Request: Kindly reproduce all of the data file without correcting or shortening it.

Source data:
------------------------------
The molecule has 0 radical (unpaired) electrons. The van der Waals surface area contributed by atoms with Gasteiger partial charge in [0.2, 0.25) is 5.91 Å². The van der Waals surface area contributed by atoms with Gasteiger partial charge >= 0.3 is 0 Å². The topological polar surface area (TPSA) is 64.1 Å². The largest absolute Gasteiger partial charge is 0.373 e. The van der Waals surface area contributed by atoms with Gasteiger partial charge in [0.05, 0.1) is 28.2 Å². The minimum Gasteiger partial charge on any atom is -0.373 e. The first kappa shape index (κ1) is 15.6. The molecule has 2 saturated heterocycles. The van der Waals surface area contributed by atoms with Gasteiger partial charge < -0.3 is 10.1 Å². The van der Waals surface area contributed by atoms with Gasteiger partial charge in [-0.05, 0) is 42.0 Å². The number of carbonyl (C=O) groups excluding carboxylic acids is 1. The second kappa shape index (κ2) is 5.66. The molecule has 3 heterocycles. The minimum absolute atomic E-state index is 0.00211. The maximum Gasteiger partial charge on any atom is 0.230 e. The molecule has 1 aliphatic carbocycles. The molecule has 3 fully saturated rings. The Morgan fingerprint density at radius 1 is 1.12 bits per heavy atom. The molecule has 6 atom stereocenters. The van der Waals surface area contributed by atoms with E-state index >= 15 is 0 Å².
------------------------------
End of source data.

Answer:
The molecule has 0 radical (unpaired) electrons. The van der Waals surface area contributed by atoms with Gasteiger partial charge in [0.2, 0.25) is 5.91 Å². The van der Waals surface area contributed by atoms with Gasteiger partial charge >= 0.3 is 0 Å². The topological polar surface area (TPSA) is 64.1 Å². The largest absolute Gasteiger partial charge is 0.373 e. The van der Waals surface area contributed by atoms with Gasteiger partial charge in [0.05, 0.1) is 28.2 Å². The minimum Gasteiger partial charge on any atom is -0.373 e. The first kappa shape index (κ1) is 15.6. The molecule has 2 saturated heterocycles. The van der Waals surface area contributed by atoms with Gasteiger partial charge < -0.3 is 10.1 Å². The van der Waals surface area contributed by atoms with Gasteiger partial charge in [-0.05, 0) is 42.0 Å². The number of carbonyl (C=O) groups excluding carboxylic acids is 1. The second kappa shape index (κ2) is 5.66. The molecule has 3 heterocycles. The minimum absolute atomic E-state index is 0.00211. The maximum Gasteiger partial charge on any atom is 0.230 e. The molecule has 1 aliphatic carbocycles. The molecule has 3 fully saturated rings. The Morgan fingerprint density at radius 1 is 1.12 bits per heavy atom. The molecule has 6 atom stereocenters. The van der Waals surface area contributed by atoms with E-state index >= 15 is 0 Å².